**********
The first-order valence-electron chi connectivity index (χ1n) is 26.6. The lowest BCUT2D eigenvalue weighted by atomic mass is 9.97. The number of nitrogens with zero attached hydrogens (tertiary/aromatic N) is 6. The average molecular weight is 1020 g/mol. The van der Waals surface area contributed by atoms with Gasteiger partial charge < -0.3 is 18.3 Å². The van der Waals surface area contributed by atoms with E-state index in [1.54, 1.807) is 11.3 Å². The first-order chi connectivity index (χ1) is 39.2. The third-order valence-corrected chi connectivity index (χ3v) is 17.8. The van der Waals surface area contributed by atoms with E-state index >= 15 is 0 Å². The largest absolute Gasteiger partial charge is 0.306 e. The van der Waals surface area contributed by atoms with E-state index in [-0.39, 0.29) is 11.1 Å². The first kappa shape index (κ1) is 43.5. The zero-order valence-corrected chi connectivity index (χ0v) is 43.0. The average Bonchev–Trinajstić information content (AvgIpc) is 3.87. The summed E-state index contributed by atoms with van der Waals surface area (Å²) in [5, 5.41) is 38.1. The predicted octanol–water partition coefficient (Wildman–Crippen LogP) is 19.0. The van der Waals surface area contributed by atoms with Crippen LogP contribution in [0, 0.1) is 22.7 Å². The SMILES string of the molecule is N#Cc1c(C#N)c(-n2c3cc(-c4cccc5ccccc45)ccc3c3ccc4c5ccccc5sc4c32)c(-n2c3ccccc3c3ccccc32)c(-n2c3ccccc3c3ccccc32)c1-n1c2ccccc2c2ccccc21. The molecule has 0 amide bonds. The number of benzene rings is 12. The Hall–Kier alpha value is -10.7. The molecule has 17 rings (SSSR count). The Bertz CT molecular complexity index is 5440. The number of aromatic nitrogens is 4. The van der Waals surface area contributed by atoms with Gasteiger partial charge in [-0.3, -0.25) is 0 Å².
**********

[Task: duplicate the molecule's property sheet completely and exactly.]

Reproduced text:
The first-order valence-electron chi connectivity index (χ1n) is 26.6. The lowest BCUT2D eigenvalue weighted by atomic mass is 9.97. The number of nitrogens with zero attached hydrogens (tertiary/aromatic N) is 6. The average molecular weight is 1020 g/mol. The van der Waals surface area contributed by atoms with Gasteiger partial charge < -0.3 is 18.3 Å². The van der Waals surface area contributed by atoms with E-state index in [1.54, 1.807) is 11.3 Å². The first-order chi connectivity index (χ1) is 39.2. The third-order valence-corrected chi connectivity index (χ3v) is 17.8. The van der Waals surface area contributed by atoms with E-state index >= 15 is 0 Å². The largest absolute Gasteiger partial charge is 0.306 e. The van der Waals surface area contributed by atoms with E-state index in [-0.39, 0.29) is 11.1 Å². The first kappa shape index (κ1) is 43.5. The zero-order valence-corrected chi connectivity index (χ0v) is 43.0. The average Bonchev–Trinajstić information content (AvgIpc) is 3.87. The summed E-state index contributed by atoms with van der Waals surface area (Å²) in [5, 5.41) is 38.1. The predicted octanol–water partition coefficient (Wildman–Crippen LogP) is 19.0. The van der Waals surface area contributed by atoms with Crippen LogP contribution in [0, 0.1) is 22.7 Å². The SMILES string of the molecule is N#Cc1c(C#N)c(-n2c3cc(-c4cccc5ccccc45)ccc3c3ccc4c5ccccc5sc4c32)c(-n2c3ccccc3c3ccccc32)c(-n2c3ccccc3c3ccccc32)c1-n1c2ccccc2c2ccccc21. The molecule has 0 amide bonds. The number of benzene rings is 12. The Hall–Kier alpha value is -10.7. The molecule has 17 rings (SSSR count). The Bertz CT molecular complexity index is 5440. The number of aromatic nitrogens is 4. The van der Waals surface area contributed by atoms with Gasteiger partial charge in [-0.3, -0.25) is 0 Å².